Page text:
Research Process and Terminology
I know that to be proficient in research, one must know language and process. OK, I try to familiarize myself with research terminology as I use the terms to write and describe the research process. I need more ideas on the
• Include new terminology learned from the reading.
• How will this new terminology and knowledge apply to a career in criminal justice?
• How can not knowing the proper terminology affect you as you conduct criminal justice research?
• How will knowing these terms be an asset to you when evaluating and analyzing research studies or data.
Ontology: This is a term used mostly by philosophers, but is important to all the social sciences and criminal justice. It is the study of existence, of being. It might be used in the context of social disintegration, where the ontology of a community is its norms, institutions, history and culture. One way to view it is as the essence of something, a prison system, a neighborhood or even a gang. It is the Being of such a thing, its essence, purpose and mode of functioning.
Epistemology: The study of knowledge. This is all-encompassing, since all research is epistemological. Yet, what sort of epistemological approach we use depends on the subject matter. Most of the time, we will use inductive methods, where we collect data and seek regular patterns that show the data are not random. In certain, more limited cases, we can use a rationalist or deductive reasoning where, from known facts, we tease out specific features intrinsic to it.
Method: This is closely related to epistemology. Yet, it is more specific. When we approach a certain topic, the method is not automatically obvious. It must be deduced from the nature of the data. If we are using surveys, then it is clear that we are using empirical methods and, more than likely, regression against variables relevant to that population.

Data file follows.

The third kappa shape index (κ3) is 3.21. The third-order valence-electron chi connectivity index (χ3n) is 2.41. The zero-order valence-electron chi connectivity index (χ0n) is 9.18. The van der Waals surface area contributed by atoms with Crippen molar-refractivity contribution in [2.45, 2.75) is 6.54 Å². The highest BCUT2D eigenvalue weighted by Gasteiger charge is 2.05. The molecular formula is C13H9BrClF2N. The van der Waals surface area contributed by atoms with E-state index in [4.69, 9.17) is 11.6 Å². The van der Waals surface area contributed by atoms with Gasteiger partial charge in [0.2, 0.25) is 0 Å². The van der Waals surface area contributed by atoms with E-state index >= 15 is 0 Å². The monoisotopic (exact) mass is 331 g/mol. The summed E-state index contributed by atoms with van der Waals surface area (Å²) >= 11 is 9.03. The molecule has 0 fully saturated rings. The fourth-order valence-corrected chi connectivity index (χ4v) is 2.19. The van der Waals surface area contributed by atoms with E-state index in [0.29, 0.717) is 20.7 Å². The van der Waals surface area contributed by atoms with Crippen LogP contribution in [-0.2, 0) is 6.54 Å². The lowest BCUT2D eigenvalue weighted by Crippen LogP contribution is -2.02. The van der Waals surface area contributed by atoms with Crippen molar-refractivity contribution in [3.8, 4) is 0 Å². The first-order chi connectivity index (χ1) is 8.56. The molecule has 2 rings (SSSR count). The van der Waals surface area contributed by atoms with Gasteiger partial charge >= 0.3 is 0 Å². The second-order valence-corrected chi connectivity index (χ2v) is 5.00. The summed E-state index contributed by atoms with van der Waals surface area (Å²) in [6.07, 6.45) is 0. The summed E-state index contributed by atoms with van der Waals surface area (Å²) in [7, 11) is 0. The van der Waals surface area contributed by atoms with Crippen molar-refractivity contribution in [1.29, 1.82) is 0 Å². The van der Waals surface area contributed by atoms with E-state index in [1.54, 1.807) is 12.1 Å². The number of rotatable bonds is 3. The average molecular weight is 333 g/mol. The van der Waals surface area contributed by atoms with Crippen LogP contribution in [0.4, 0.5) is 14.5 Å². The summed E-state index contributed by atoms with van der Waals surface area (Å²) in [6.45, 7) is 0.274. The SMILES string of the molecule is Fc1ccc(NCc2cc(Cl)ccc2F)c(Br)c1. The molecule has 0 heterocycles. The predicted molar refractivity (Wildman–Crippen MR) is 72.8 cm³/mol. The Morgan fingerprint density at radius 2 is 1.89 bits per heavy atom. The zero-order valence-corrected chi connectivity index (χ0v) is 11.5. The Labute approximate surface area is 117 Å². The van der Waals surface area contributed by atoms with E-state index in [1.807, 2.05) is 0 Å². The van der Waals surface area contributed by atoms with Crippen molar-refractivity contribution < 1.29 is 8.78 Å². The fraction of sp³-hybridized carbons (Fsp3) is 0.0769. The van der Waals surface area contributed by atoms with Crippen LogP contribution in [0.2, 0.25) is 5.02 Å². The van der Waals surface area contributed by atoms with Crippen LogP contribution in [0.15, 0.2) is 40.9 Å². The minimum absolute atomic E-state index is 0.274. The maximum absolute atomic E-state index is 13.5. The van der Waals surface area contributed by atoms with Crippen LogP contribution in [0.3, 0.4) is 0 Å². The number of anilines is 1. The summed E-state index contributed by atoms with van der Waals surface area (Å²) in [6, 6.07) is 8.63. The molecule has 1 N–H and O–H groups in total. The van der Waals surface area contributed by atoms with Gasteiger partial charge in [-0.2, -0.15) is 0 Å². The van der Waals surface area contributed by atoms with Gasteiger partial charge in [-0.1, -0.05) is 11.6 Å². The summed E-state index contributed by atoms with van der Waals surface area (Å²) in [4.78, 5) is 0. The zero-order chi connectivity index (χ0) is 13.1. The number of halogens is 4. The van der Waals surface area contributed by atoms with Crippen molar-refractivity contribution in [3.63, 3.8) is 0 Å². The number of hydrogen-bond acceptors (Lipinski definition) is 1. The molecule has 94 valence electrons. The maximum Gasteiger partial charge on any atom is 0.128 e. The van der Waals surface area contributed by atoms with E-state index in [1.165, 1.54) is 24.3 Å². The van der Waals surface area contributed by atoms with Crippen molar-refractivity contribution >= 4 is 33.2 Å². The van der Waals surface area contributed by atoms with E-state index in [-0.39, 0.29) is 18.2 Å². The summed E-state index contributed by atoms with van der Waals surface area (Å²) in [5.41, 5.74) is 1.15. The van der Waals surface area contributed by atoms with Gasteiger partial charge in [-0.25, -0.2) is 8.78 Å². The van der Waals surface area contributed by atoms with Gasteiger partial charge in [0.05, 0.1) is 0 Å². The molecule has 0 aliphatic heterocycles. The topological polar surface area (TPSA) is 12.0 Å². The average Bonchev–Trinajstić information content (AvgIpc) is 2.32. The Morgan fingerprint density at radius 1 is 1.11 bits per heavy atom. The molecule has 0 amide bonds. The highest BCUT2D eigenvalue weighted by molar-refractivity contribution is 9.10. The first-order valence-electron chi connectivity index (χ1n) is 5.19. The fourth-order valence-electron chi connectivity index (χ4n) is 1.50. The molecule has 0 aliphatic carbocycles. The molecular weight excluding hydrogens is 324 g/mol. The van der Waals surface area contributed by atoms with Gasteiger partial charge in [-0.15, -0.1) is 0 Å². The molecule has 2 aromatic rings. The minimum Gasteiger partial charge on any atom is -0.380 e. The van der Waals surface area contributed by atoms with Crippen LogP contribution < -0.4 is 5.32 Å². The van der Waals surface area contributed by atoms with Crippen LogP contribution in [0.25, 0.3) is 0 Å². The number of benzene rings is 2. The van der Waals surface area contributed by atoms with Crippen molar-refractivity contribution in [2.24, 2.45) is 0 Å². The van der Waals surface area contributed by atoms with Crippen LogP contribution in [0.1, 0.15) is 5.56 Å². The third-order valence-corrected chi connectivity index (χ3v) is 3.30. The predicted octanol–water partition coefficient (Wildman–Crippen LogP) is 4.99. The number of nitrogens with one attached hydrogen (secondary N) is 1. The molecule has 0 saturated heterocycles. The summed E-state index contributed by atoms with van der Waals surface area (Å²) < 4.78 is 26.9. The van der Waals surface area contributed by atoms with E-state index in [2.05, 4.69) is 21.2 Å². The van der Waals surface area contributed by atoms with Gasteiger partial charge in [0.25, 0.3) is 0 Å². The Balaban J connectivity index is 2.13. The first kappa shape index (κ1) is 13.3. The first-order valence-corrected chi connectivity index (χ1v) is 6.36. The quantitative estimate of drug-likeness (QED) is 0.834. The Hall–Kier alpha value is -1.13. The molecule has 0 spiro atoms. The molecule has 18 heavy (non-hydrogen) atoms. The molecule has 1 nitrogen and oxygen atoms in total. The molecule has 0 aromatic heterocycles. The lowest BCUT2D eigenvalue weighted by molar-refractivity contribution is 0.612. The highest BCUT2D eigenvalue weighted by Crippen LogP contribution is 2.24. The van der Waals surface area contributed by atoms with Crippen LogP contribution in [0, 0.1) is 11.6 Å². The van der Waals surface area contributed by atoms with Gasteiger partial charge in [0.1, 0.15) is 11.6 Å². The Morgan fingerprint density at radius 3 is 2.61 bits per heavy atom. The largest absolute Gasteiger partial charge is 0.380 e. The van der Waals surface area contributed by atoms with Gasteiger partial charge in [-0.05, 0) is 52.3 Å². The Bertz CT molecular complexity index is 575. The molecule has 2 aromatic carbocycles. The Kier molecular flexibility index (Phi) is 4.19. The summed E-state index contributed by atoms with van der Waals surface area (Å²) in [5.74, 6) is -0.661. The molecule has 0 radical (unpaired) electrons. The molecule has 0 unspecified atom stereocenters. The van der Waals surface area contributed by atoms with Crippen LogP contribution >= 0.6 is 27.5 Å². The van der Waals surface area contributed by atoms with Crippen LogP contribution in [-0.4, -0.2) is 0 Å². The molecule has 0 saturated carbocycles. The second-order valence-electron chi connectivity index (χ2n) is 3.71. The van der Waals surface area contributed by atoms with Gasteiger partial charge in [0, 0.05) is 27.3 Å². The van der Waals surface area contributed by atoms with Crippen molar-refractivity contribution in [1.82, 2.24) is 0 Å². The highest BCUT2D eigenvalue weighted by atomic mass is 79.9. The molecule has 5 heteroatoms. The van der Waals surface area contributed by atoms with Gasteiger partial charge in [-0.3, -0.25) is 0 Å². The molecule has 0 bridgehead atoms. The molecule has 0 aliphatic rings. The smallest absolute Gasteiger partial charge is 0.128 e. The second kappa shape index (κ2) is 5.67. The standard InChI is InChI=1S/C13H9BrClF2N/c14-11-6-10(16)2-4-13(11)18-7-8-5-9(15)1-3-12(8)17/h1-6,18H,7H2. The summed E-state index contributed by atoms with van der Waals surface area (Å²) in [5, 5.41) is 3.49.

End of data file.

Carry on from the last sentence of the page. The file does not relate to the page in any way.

Qualitative: This is descriptive research. It does not deal with numbers or other more formal measures of things Qualitative research deals with opinions, norms, morals, emotions, family disintegration, etc. These things are not readily operationalizable, that is, turned into numbers. When these variables are operationalized, they may distort the variables by leaving out aspects that are not easy to quantify.
Quantitative: This kind of research uses numbers. Certain data suggest themselves to this kind of research. If we are worried about the percentage of recidivism relative to the convict's ability to get a job and make a certain about of money as a result, we are dealing with (at least) three quantitative variables: the percentage of repeat criminals, getting a job (yes or no), and salary. All of these are numeric and can easily be entered into any regression software package.
Sources: This is not nearly as obvious as one might think. Our sources are the foundation of any kind of research whatsoever. Our sources must be reliable, accurate, and public (so they can be tested by others). Of course, not every research question will be this neat and tidy. Anonymous informants, for example, cannot be public or verified. The secondary literature on a topic might be biased, and hence, we must go elsewhere to get a differing view. Sources are either primary or secondary. The former is raw data taken from the population we are studying. Hence, an example of a primary source is a diary kept by a prisoner ...
Research terminology in criminal justice research is examined.